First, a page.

On Friday, a federal court issued an order dismissing a lawsuit against San Francisco State University (SFSU) professor Rabab Abdulhadi, who together with SFSU, was sued over speech activities supporting Palestinian rights in 2017.
In dismissing the complaint, the court noted that the lawsuit was “full of barely relevant material” and did “not state a plausible claim for relief.” The judge did, however, give the plaintiffs an opportunity to rethink their claims and re-file the suit within 20 days.
Abdulhadi, director and founder of the Arab and Muslim Ethnicities and Diasporas Initiative at SFSU, is a leading scholar, educator and advocate for justice in/for Palestine. The lawsuit was filed by the Lawfare Project, a right-wing anti-Palestinian organization with an avowed mission of inflicting massive punishments against critics of Israel.
“Lawfare is skating on very thin ice,” said Mark Kleiman, an attorney for Abdulhadi. “If they tell the truth, they have no case against Dr. Abdulhadi. To continue to harass her with this lawsuit, they will have to lie about her.”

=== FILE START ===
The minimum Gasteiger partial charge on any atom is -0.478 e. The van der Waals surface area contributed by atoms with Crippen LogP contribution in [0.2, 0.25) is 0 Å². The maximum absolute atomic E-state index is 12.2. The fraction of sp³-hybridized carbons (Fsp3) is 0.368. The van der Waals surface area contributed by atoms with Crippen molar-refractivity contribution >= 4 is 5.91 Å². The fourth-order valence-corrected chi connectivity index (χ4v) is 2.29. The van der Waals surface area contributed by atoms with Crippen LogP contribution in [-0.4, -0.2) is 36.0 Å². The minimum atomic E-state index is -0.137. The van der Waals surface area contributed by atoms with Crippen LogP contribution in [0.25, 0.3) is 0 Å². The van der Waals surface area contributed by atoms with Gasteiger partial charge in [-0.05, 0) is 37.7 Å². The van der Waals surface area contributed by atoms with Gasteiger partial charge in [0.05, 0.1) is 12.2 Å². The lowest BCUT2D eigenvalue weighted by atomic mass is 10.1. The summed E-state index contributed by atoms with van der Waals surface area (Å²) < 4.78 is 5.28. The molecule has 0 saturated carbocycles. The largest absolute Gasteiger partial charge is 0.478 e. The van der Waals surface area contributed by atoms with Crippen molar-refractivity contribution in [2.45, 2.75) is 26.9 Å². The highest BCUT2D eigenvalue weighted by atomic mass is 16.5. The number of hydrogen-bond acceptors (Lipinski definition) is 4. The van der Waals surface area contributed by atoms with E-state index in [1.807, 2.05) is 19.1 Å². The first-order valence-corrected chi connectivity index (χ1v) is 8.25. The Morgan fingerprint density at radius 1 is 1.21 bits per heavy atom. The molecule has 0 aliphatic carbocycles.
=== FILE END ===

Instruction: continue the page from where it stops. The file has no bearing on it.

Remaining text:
Behnam Gharagozli, who also represents Abdulhadi, added, “It’s heads we win, tails they lose. There is simply no way for this attack on Dr. Abdulhadi to succeed.”
The court threw out all of the Lawfare Project’s claims, including claims that SFSU’s failure to restrict speech critical of Israeli policies violated Jewish students’ First Amendment rights, their right to equal protection and Title VI of the Civil Rights Act of 1964.
“This is a major victory for academic freedom and for students supporting Palestinian rights. We have known all along that the lawsuit was completely without merit, and we are glad to see that the judge agrees,” said Palestine Legal Staff Attorney Zoha Khalili. “The plaintiffs failed to come up with a single valid claim at a stage where all they needed to do was tell a story that could potentially be a violation of the law.”
The dismissal is in line with past decisions by federal courts and the Department of Education’s Office for Civil Rights, which have consistently held that speech critical of a nation’s policies is protected under the First Amendment and does not constitute harassment.
SFSU is represented by Munger, Tolles & Olson LLP. In addition to Kleiman and Gharagozli, Abdulhadi is also represented by the firm Gavin Cunningham & Hunter. Palestine Legal has provided advocacy support to Abdulhadi and to students whose speech rights are threatened.